Coal reclaimed its ranking as the top fuel for generating electricity at U.S. power plants in May, beating natural gas, which took the number one spot for the first time in April.
Coal accounted for 33 percent of net electricity generation with gas’s 31 percent, the Energy Information Administration said Monday in its Electric Power Monthly report.
Still, coal-fired power generation was down 12 percent from a year ago, while gas was up 14 percent. Net generation from all energy sources was down 0.7 percent from the prior year.
The year-on-year figures underscore the different trajectories for the competing fuels. Gas has eaten into thermal coal’s share at U.S. plants for much of the past decade, buoyed by the shale revolution and tougher emissions standards. The trend lines crossed in April when gas made up 32 percent of electricity production while coal accounted for 30 percent.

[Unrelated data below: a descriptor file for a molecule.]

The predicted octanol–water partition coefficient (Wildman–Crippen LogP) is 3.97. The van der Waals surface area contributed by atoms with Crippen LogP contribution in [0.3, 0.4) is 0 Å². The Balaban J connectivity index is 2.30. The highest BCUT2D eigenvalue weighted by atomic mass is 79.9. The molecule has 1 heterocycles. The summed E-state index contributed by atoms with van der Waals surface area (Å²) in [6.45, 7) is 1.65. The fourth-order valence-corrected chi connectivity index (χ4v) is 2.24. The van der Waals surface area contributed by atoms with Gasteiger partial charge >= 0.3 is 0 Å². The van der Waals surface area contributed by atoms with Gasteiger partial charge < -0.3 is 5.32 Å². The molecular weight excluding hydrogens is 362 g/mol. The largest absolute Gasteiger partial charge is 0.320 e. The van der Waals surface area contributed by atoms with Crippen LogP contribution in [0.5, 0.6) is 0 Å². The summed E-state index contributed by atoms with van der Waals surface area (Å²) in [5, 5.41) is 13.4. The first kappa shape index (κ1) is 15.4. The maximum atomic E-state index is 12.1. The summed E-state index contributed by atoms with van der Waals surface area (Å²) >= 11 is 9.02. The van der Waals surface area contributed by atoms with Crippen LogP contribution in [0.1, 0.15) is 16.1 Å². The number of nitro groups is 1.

Also in May, renewable sources excluding hydroelectric power surged 9.4 percent from year earlier. Solar, wind and other renewable energy sources accounted for 8.2 percent of net generation. Wind gained 9.9 percent to account for 5.3 percent of all electricity, the EIA said.
The EIA projected this spring that coal would account for 34 percent of electricity generation in 2040. Natural gas was expected to follow at 31 percent with renewables’ accounting for 18 percent. That assessment didn’t include the impact of new regulations on carbon dioxide emissions.